I just completed "Cryoburn", Lois McMaster Bujold's latest novel in the Vokosigan Saga series. The subject is cryonics.
Our hero Miles is dispatched to the planet Kibou-daini to investigate the cryonics industry there. A Kibou company is planning to expand its business to Komarr, and Miles's Komar-born empress is supicious of financial chicanery. Miles himself has undergone freezing (military medical emergency) and more-or-less-successful revival, but the notion of geriatric cryonics is a topic not previously explored in Bujold's universe. It is explored reasonably well here.
Although some of the cryonics companies in this book are corrupt, Bujold's take on cryonics is mostly positive. She is very much in sympathy with the human desire for immortality or at least serious life extension. But she points out and explores some practical problems. Revival is not a problem in this book. That one is pretty much solved. But cryonics is not a cure for old age, it is at best a way of allowing more time for a cure to be found. Naq pbairavragyl, gur Qheban tebhc frrzf gb unir pbzr hc jvgu n erwhirangvba gerngzrag (jryy, abg rknpgyl erwhirangvba - zber yvxr er-zvqqyr-ntr-vsvpngvba). Ohg gur gerngzrag vf abg lrg grfgrq, naq ZIX Ragrecevfrf vf pbafvqrevat gur chepunfr bs n jnerubhfr shyy bs sebmra cnhcref nf n cbgragvny fbhepr bs grfg fhowrpgf.
Another problem explored is political. On Kibou, people are generally frozen before death, so as to maximize the chances of a successful revival. So, since they are not really dead, they still can own property (in trust) and they still have the right to vote (by proxy). The cryonics companies hold those proxies and control those trusts and hence have political and economic control of the planet. And of course, they don't particularly want to revive their clients and give up that control.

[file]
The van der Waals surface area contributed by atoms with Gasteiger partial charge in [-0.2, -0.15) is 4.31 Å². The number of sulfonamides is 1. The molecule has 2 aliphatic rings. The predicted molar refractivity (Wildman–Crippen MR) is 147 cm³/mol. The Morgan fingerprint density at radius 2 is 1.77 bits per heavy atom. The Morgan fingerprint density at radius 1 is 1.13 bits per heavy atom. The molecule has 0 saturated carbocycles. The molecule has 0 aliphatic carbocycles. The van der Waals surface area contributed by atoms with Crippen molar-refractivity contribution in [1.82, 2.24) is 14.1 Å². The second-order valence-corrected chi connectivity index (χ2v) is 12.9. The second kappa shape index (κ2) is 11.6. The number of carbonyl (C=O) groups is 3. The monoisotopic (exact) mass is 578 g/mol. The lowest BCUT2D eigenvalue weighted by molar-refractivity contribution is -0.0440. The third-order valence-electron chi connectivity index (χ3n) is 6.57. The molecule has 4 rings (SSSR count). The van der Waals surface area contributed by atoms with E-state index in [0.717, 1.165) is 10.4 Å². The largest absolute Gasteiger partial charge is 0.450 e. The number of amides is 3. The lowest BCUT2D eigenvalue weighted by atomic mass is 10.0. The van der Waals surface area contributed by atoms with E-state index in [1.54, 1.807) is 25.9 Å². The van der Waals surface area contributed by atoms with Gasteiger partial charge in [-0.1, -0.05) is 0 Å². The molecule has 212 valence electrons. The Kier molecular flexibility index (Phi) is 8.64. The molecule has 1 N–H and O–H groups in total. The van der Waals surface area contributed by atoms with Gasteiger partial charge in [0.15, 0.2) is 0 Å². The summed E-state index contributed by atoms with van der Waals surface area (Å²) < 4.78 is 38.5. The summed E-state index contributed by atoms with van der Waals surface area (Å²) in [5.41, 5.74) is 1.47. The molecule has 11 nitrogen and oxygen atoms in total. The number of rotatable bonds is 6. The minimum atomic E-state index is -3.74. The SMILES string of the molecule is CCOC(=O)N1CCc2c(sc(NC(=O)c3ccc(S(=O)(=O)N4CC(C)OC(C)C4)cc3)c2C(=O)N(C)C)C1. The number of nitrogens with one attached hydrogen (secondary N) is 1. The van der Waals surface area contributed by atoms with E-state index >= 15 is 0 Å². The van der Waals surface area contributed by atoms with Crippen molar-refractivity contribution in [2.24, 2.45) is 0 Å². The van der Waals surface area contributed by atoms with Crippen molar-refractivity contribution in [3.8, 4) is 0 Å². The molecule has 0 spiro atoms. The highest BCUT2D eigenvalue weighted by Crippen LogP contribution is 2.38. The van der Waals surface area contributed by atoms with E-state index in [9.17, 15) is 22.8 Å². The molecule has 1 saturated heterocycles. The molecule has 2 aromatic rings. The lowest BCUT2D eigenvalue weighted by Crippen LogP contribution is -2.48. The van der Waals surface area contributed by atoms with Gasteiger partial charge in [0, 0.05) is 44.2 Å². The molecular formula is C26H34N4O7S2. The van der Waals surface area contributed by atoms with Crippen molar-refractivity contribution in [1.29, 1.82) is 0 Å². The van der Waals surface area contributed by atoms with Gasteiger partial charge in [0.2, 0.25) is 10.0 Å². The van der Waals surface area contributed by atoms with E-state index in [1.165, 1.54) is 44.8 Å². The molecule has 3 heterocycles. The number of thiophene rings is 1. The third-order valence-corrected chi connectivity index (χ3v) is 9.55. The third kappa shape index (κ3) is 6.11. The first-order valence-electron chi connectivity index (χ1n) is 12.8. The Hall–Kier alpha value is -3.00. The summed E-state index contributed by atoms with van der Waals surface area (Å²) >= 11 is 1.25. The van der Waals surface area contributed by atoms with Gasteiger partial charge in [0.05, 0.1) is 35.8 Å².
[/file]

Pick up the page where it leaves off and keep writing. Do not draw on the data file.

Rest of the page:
And then there are technological problems. Vg gheaf bhg gung bar oenaq bs pelbavp syhvq (oybbq-fhofgvghgr/nagvserrmr) juvpu jnf jvqryl hfrq n srj qrpnqrf ntb unf fbzr fgnovyvgl ceboyrzf. Juvpu zrnaf gung n pbhcyr zvyyvba bs gur cynarg'f uhaqerqf bs zvyyvbaf bs sebmra pbecfrf ner arire tbvat gb jnxr hc. Ubj qbrf gur pbzcnal vaibyirq qrny jvgu gur ceboyrz? Uvag: ubj qvq Nzrevpna onaxf qrny jvgu gur zvyyvbaf bs zbegtntrf gurl uryq gung jbhyq arire or cnlrq bss?
All in all, it is a reasonably fun read, but not one of Bujold's best. I review it here only because of the local interest in cryonics. I don't read a lot of SciFi other than Bujold's so I can't compare to how the subject has been treated elsewhere (well, I guess I could compare to Niven, but that was a whole different generation of SciFi.)
There is another review and some more comments in another posting